Georgia State University
Atlanta, GA 30303
Tel: (404) 413-5394 (office)
Tel: (404) 413-5357 (Lab)
and Research Centers
Neuroscience at GSU
Donald H. Edwards (Regents' Professor)
David W. Cofer (Postdoc)
Giselle Linan-Velez (Ph.D. Student)
Eric Randall (Ph.D. Student)
Bryce Chung (Ph.D. Student)
Maryanne Dos Santos (M.S. Student)
Uzma Tahir (Undergraduate)
Marjorie Sen (Emory University)
Fadi Issa (Georgia State University)
Daniel Adamson (Paidea School, Atlanta)
Eric James (St. Johns University, NY)
Katie McAlister (Swarthmore College)
Aaron Miller (Oberlin College)
Catherine McCurdy (Georgia State University)
Rodney Hillis, M.S. 1988
Jiangyan Shi, M.S., 1999
Lisa Blumke, M.S., 2008 Currently: Instructor Biology, Georgia Highlands College
Dr. Ted W. Simon, Ph.D. 1988 Currently: US EPA
Dr. Shih-Rung Yeh, Ph.D., 1996; Postdoc: 1996-1998 Currently Assoc. Prof. Biology National Tsing-Hua University, Taiwan
Dr. Steven Versteeg Ph.D. student, Univ. Melbourne, 2004; Dissertation under my direction, Currently: Research Staff, CA Labs, Melbourne, Australia
Dr. Cha-Kyong Song Ph.D., 2006) Currently postdoc, Ewha Women’s University, Seoul, Korea
Dr. Nadja Spitzer, Ph.D. 2006. Postdoc, 2007-2007; Currently, Postdoc, Dept. Biology, Marshall Univ., Huntington, W.Va.
Dr. Barbara E. Musolf, Ph.D. 2007 Currently: Assoc. Professor of Biology, Clayton State University, Georgia.
Dr. Fadi A. Issa, Ph.D. 2008. Currently postdoc, Department of Physiology, UCLA School of Medicine.
Dr. David Wayne Cofer, Ph.D. 2009 Currently postdoc in this lab.
Dr. Esther M. Leise, Postdoc: 1989-1990 Currently: Prof. of Biology, UNC Greensoboro
Dr. Peri Nagappan, Postdoc: 1990-1994 Currently with the Morehouse School of Medicine
Dr. Marc Weissburg, Postdoc: 1994 Currently: Prof. of Biology, Georgia Institute of Technology
Dr. Clifford Opdyke, Postdoc: 1994-1995 Currently: Georgia Environmental Protection Division
Dr. Linda Anderson, Postdoc: 1995-1996
Dr. Shih-Rung Yeh, 1996-1998 Currently Assoc. Prof. Biology National Tsing-Hua University, Taiwan
Dr. Joanne Drummond, Postdoc: 1996-1998 Currently with GlaxoSmithKline Australia
Dr. Jens Herberholz, Postdoc: 1999-2005 Currently: Assist. Prof. Psychology, Univ. Maryland, College Park
Dr. Brian Antonsen, Postdoc: 1999-2007 Currently: Assist. Prof. Biology, Marshall Univ., Huntington, W.Va.
Dr. Jeffrey Triblehorn Postdoc: 2003-2006 currently: Assist Prof. College of Charleston, Charleston, SC
Dr. Nadja Spitzer, Postdoc: 2007-2007; Currently: Postdoc, Dept. Biology, Marshall Univ., Huntington, W.Va.
Dr. Fadi A. Issa, Postdoc, 2008 Currently postdoc, Department of Physiology, UCLA School of Medicine.
Dr. David W. Cofer, Postdoc: 2009-2011.
Mr. Christopher Mims (Tech. 2001-04) Currently: Editor, Scientific American.com
Ms. Elizabeth DeGoursac (Tech. 2002-03): Currently: Emory Univ. Neuroscience Grad. Prog.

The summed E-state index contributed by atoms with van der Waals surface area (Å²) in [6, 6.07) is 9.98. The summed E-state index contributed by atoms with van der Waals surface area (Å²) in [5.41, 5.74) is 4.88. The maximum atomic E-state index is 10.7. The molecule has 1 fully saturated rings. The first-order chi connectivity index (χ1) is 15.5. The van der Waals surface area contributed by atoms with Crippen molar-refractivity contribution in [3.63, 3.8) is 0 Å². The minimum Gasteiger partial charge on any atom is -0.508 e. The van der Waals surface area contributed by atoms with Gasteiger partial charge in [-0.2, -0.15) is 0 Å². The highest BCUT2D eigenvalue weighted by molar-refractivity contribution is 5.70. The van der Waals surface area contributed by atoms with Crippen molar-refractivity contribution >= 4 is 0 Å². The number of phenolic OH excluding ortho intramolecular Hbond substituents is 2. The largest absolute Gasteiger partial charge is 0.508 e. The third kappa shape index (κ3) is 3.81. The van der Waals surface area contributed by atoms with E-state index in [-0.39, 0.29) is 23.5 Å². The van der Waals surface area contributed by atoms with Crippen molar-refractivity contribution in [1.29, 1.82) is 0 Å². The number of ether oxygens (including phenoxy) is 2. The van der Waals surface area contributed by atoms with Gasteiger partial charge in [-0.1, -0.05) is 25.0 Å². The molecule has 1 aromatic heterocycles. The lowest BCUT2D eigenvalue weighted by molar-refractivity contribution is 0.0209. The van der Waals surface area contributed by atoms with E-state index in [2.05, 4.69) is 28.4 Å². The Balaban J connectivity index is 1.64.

Ms. Laurel Johnstone (Tech. 2000-06)
We use a "reversed-engineering" approach to discover how animals work. We first study the behavior, anatomy, and physiology of an animal to determine how its parts fit together and interact. We then build computer models of these parts, including some or all of the body and the nervous system, that capture their key properties that allow them to function. We then put the models together in an overall model of the animal, place it in a virtual Newtonian world, and then test it to see whether the model's behavior resembles that of the animal, and how the its different parts contribute to the behavior.
Arm Flexion Sensory feedback from muscle spindles and other receptors mediates reflexes that stabilize the body against outside perturbations. During voluntary limb movement, the reflex circuitry has to be prevented from interfering with the movement while also assisting the limb to reach the new position, stabilized against additional perturbation. We studied this using an AnimatLab model of human arm flexion (Fig. 1, Movie 1), and described it in Cofer et al., 2010a.
Locust Jump The neural circuitry and biomechanics of kicking in locusts have been studied to understand their roles in the control of both kicking and jumping. It had been hypothesized that the same neural circuit and biomechanics governed both behaviors, but this hypothesis was not testable with current technology. We built a neuromechanical model according to current knowledge of the leg biomechanics and the anatomy and physiology of the neural circuit that produced kicking (Fig. 2). When excited appropriately, the circuit produced model jumping and kicking behaviors (see Fig. 3, Movie) that we compared to published results of real kicks and jumps and to the kicking and jumping behavior of 5 live locusts. We found that the model replicated the live data for both kicks and jumps in all particulars. This confirmed that the kick neural circuitry can produce the jump behavior. This is described in Cofer et al., 2010b and Cofer et al., 2010c.
Crayfish We are interested in how the nervous system controls the behavior of animals. To this end, we have focused on the crayfish, a small invertebrate that has been extensively studied for the past 100 years (see www2.biology.ualberta.ca/palmer/thh/crayfish.htm for Thomas Huxley's classic description), and has a large behavioral repertoire and a relatively small nervous system. crayfish live primarily underwater, in streams, rivers, ponds and swamps, but they also venture out on land when it's wet, sometimes migrating considerable distances overland between watersheds. They dig multichambered burrows in mud banks for homes, and live and have their babies in them. They often live in communities of other crayfish, and compete with them for food, shelter, and mates. They have hierarchical social relationships based on their social interactions with each other and on their size and personality. They forage for food on land and underwater, eating plants and preying on other animals. Our research in the past has concerned the escape behavior of crayfish, the circuits that produce escape, and how they and the behavior is modulated by serotonin and by changes in the animal's social status. Descriptions of this research are found below.